inheritance; heirlooms

Post-it Notes Are Not Legally Binding

I once heard of someone asking her grandchildren to go around the house putting Post-it notes on the things they wanted after she was gone. For several years, every time her grandchildren would come over the post-it notes were still there. Yellow squares of paper dotted her paperweight collection, her curio cabinet, and other heirlooms throughout the house.

They sort of got the job done, but it was also an awkward reminder of their grandmother’s impending death, which actually didn’t come for quite some time. And I’m not sure Post-it notes would work very well for jewelry!

Is it enough to put Post-it notes on things in your house to say who gets them after your death? I suppose it’s better than nothing, but there are definitely problems that it might introduce:

  1. What if they fall off?
  2. What if someone takes the Post-its or moves them around?
  3. What about items without a Post-it note?

Of course Post-it notes are not a legally binding way to transfer your property after death. Instead, you should put these instructions in your will or trust, or add them to your “special stuff list.”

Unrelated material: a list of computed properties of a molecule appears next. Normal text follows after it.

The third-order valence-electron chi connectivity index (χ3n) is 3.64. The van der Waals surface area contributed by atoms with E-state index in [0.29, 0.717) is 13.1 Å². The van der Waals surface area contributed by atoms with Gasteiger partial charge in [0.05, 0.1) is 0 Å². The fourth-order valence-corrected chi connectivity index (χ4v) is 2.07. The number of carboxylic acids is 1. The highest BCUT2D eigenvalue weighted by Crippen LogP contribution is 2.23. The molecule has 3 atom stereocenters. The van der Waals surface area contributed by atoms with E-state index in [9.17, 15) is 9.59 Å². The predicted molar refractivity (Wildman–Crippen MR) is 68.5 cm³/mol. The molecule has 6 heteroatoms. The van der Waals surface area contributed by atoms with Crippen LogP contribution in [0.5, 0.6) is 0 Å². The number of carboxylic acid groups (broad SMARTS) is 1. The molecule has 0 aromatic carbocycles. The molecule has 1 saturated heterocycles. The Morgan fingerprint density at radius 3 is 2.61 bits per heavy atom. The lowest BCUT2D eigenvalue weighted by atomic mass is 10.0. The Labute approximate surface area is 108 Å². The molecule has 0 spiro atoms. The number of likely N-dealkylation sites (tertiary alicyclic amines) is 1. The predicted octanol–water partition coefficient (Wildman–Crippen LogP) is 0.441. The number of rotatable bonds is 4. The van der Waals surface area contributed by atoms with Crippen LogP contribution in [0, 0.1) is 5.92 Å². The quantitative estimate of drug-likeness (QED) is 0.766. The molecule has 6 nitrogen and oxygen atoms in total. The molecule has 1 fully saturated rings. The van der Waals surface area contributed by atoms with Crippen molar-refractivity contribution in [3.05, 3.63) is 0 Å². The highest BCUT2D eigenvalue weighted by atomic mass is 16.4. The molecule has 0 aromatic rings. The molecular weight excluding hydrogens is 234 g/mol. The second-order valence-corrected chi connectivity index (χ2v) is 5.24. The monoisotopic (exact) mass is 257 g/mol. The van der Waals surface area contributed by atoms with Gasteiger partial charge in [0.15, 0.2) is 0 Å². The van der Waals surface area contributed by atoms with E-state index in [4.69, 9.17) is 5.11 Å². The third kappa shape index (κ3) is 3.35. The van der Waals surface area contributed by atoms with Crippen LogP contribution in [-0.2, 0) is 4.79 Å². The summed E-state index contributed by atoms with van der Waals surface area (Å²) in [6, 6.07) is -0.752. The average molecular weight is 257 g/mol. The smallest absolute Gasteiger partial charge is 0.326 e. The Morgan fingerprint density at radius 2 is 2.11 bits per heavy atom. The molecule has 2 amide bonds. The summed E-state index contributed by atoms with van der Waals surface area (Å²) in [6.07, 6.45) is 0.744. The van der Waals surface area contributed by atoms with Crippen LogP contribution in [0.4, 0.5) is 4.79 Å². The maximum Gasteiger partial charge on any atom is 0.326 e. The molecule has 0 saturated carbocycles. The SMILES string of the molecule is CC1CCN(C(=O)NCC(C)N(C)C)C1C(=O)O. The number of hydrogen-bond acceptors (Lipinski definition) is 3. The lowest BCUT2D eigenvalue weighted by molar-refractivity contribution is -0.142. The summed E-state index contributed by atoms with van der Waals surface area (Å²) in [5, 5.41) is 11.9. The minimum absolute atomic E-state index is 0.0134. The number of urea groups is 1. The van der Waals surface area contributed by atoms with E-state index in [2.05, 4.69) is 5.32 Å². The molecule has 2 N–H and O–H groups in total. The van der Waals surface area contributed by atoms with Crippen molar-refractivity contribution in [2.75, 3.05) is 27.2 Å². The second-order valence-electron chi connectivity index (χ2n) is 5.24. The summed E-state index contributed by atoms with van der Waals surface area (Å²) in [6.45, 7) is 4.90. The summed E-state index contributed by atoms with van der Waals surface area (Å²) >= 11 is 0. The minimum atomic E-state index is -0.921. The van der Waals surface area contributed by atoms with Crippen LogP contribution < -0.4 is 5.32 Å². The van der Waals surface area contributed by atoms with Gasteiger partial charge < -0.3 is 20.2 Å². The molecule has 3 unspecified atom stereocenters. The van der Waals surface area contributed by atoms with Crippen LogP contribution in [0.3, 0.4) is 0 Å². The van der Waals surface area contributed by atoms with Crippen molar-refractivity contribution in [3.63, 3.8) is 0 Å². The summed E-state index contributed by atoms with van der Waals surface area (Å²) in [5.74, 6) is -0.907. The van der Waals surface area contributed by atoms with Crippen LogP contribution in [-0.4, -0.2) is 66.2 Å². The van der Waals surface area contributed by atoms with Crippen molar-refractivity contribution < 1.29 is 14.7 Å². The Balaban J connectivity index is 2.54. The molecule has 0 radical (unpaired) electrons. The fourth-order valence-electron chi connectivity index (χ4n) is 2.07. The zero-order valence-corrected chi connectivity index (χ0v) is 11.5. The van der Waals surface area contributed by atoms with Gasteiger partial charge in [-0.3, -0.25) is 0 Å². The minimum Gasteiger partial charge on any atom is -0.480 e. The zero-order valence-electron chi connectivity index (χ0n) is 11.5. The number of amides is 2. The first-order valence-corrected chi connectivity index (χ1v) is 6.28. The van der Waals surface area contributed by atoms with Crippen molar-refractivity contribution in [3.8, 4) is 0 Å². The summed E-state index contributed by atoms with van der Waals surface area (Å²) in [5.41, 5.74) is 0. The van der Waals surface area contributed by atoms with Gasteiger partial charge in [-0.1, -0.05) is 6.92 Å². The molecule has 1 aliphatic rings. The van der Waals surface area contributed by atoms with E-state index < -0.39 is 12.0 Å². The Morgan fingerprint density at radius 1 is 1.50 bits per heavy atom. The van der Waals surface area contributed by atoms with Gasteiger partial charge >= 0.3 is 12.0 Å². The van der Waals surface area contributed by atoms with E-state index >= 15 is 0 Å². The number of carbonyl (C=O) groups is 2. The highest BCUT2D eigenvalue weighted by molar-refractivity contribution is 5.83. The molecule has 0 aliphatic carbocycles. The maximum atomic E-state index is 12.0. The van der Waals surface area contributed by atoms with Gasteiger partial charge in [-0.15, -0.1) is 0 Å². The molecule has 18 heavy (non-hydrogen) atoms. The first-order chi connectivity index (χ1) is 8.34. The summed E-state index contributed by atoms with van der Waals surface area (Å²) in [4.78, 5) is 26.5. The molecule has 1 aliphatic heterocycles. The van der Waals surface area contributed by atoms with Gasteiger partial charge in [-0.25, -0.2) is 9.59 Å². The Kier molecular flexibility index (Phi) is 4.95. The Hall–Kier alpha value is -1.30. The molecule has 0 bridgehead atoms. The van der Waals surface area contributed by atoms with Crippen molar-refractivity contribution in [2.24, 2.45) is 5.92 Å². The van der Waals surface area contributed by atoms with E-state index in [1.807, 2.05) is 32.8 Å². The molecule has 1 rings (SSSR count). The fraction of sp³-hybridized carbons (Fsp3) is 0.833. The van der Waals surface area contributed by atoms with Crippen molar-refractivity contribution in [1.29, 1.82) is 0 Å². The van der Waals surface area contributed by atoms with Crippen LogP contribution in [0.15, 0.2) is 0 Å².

A “Special Stuff List” is a much better way to pass down heirlooms

So, what is the “special stuff list”?

Authorized by your will or trust, the “special stuff list” specifies where you want items to go (such as family heirlooms, jewelry, collectibles, etc.). Officially called a Memorandum for Distribution of Personal Property, that name is quite a mouthful! Once you sign and date the “special stuff list,” be sure to keep the list with your important papers, plus send a copy to your attorney so it will be available later.

Personal property disputes are often at the root of the most difficult family conflicts. Make sure your family knows your wishes.

Get your FREE “Special Stuff” List Worksheet here.

If you have questions or would like to schedule an Initial Meeting with us to get started with planning, give us a call at 217-726-9200.